This ‘Aggregator’ App for Uber and Lyft Rides Hopes to Make the Cut

December 14, 2016, 6:01 PM UTC
A driver displays Uber and Lyft ride sharing signs on his car windscreen in Santa Monica
A driver displays Uber and Lyft ride sharing signs in his car windscreen in Santa Monica, California, U.S., May 23, 2016. REUTERS/Lucy Nicholson - RTSFMIV
Photograph by Lucy Nicholson — Reuters

When Google added the ability to request a Lyft ride through its Maps app in September, ride-hailing customers rejoiced. Finally, people could use a single app to choose between rides Uber and Lyft rides.

But for a few exceptions such as Facebook’s Messenger app, Uber doesn’t allow third-party apps to display its ride prices and wait times next to those of competing services. Lyft has an identical prohibition.

Because of these rules, developers of apps that pull data from both Uber and Lyft have found their access cut off. In turn, other app makers have avoided even attempting to use Uber’s and Lyft’s data feed tools.

But one pair of app developers has decided to give it a shot, and on Tuesday released Ride Fair, a mobile app that lets people in the U.S. request rides from both Uber and Lyft. Its main goal is to let users compare how quickly they can get a car from the two services and whether “surge” pricing—a price hike during busy times—is in effect.

“Surge pricing doesn’t mean you don’t have options,” Phillip Wall, one of Ride Fair’s makers, told Fortune in explaining his inspiration for building the app with fellow developer Steve Blackwell.

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When riders open Ride Fair, the app determines their location and shows them a list of nearby Uber and Lyft cars along with the estimated time it would take to be picked up. Users who select a particular ride—presumably the faster or cheaper one—are taken to the corresponding ride-hailing app to book it.

Until now, Uber and Lyft haven’t been fans of such apps. In 2013, a San Francisco startup, Corral Rides, built an app that let users compare prices and availability of Uber, Lyft, and Sidecar rides, as well as Muni—San Francisco’s public transportation system. However, within a couple of months, Lyft requested that Corral remove its data from the app, according to TechCrunch. Corral also removed some information about Uber rides at Uber’s request. At the time, neither Uber or Lyft had a public data feed available—Corral had scraped that information from their services without authorization. (Ironically, Lyft eventually acquired the team behind Corral, after it shifted to building its own ride-hailing service.)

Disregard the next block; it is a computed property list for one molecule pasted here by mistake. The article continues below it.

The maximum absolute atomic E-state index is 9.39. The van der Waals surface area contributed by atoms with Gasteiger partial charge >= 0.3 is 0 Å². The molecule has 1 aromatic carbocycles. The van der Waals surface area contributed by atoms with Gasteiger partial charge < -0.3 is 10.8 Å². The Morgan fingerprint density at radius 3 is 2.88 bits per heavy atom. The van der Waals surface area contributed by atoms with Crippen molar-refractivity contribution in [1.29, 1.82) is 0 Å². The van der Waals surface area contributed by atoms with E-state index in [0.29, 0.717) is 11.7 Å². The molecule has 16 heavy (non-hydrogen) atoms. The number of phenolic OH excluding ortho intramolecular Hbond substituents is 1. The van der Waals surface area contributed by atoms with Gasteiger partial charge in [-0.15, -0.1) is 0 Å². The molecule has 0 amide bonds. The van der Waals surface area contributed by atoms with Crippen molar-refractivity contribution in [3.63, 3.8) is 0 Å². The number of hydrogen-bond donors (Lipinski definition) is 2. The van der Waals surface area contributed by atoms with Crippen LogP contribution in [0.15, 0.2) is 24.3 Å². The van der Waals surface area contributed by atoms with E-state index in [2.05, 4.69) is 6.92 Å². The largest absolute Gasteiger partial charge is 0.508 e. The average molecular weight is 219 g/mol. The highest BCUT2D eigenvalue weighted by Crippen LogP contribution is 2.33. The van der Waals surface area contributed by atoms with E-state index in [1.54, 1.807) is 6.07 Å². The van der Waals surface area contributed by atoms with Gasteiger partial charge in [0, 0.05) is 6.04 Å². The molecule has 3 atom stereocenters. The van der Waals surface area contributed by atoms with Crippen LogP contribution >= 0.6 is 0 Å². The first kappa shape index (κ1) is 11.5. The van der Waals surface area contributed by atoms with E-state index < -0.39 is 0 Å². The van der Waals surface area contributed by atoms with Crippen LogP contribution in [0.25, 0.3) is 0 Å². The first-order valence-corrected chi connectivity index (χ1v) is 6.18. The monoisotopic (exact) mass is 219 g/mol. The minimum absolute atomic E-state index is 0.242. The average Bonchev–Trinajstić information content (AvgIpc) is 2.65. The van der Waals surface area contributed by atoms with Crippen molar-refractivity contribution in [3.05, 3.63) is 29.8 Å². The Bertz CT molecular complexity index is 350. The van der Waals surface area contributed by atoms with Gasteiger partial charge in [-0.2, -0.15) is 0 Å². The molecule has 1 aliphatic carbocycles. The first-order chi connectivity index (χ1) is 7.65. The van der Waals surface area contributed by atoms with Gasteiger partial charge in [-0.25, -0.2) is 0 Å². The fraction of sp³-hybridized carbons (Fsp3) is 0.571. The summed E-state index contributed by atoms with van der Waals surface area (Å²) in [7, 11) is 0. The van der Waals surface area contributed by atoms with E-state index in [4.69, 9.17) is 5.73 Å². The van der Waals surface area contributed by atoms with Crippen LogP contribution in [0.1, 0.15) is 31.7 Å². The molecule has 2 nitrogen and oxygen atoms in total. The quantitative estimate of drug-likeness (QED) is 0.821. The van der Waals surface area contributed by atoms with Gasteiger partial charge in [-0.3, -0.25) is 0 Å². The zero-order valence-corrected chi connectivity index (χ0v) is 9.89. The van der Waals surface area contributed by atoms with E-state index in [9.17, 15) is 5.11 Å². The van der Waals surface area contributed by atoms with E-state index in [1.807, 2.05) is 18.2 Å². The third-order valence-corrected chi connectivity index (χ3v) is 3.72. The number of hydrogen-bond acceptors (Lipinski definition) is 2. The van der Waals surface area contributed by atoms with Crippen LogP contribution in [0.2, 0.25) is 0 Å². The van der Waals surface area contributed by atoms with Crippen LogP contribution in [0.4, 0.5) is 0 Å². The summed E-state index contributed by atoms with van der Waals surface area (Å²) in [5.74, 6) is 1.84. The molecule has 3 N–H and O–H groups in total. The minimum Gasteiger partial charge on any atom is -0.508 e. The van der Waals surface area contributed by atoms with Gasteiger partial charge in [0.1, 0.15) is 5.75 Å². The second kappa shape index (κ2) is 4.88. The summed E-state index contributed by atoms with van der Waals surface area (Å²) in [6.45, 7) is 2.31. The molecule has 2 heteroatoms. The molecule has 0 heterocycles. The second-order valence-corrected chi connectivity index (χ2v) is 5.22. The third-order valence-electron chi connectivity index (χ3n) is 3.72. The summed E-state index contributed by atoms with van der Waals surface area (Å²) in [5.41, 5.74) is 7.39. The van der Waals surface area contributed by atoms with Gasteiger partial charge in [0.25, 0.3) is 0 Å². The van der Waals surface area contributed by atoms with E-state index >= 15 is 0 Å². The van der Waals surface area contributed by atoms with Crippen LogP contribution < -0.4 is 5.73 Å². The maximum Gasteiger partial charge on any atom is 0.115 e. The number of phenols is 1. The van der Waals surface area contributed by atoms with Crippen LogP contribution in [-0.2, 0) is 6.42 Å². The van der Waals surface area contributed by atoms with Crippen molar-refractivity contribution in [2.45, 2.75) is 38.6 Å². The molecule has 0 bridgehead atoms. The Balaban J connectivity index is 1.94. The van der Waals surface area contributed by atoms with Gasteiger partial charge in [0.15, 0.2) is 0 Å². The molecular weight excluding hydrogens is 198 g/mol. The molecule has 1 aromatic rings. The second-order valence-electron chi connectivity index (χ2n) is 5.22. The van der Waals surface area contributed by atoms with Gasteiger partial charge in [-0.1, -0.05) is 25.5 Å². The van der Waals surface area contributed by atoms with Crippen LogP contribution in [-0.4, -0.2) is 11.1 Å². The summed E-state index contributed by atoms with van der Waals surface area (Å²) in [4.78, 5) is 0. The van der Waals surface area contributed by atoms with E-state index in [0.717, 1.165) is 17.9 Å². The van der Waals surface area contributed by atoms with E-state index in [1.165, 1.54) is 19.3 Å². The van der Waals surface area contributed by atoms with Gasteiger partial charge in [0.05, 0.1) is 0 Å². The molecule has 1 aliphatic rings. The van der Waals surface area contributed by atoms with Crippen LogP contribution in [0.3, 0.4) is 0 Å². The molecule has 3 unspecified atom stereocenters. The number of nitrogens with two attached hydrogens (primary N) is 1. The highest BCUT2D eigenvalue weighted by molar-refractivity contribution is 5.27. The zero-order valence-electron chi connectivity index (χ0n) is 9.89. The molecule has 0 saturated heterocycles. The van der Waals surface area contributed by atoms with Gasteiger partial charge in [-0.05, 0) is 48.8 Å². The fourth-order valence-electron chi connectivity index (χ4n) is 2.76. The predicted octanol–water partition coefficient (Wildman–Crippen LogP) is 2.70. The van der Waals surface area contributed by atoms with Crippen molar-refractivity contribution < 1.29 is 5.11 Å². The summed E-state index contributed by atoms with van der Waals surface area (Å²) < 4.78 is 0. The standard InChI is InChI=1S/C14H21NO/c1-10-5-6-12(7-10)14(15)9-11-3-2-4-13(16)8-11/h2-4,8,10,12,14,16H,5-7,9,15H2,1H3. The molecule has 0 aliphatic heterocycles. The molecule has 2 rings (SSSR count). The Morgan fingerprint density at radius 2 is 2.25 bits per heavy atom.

More recently, Uber asked Boston-based UrbanHail to stop using its data tools, or API, because it violated Uber’s terms of use. While Lyft has identical restrictions, the company did not contact UrbanHail—most likely because Uber did so first, making it unnecessary for Lyft to get involved.

While most developers seem to have accepted Uber and Lyft’s rules when it comes to their APIs, not everyone is convinced that they are in the best interest of consumers. Harvard assistant professor Ben Edelman has even raised questions about whether the restrictive policies, described by Uber as its right to establish, are legal under antitrust laws.

The restriction, he said, “is calculated and intended to block competition—a purpose considered improper under competition laws, and a special stretch for Uber in light of the company’s positions on related issues of competition and regulation.” Via email, Edelman added that while both companies have similar policies, Uber’s dominant position in many markets gives it more power to squash competition through such policies than Lyft.

Maurice Stucke, of the Konkurrenz Group, told Fortune that this Uber’s approach can be especially problematic if its policy’s purpose is to protect the company’s monopoly or help it become one. “The greater the risk that the price transparency would let consumers find the better price, the greater the anti-trust risk,” said Stucke.

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The one defense the ride-hailing companies could have—and seem to lean on—is that allowing certain use of their APIs would somehow harm or degrade their service or app, said Stucke. For example, they could argue that the process of accessing their data overloads their servers or makes their apps slower.

In response to questions about its policy, Uber turned to its usual justification that it wants to wants to control how its service is displayed to users outside of its own apps.

“We have an API with a few guardrails in order to preserve the integrity of the Uber experience for users across all apps,” an Uber spokesperson told Fortune about the company’s restrictions on use of its API.

Reached for comment about the company’s policy, a Lyft spokesperson said that “if a developer is identified as violating our Terms of Service, we work collaboratively with our developer community to ensure that they be given time to remediate.”

Both Uber and Lyft claim that because they work with third-party apps like Google Maps, Messenger, and Citymapper as partners, they’re able to have more control over how their services and brands are used. However, it’s still unclear why they’re concerned that smaller third-party developers wouldn’t be able to abide by such guidelines.

Recognizing that Uber and Lyft could cut them off at any time, Wall, from Ride Fair, is hopeful. He says that the benefit users get from his app could help convince the companies that allow such apps. “I hope there will be a dialog among consumers,” says Wall, who doesn’t plan to turn Ride Fair into a business or ever charge for the app. “I really just don’t think it’s fair.”

An earlier version incorrectly stated that Ride Fair is only available in San Francisco. The story has been updated.

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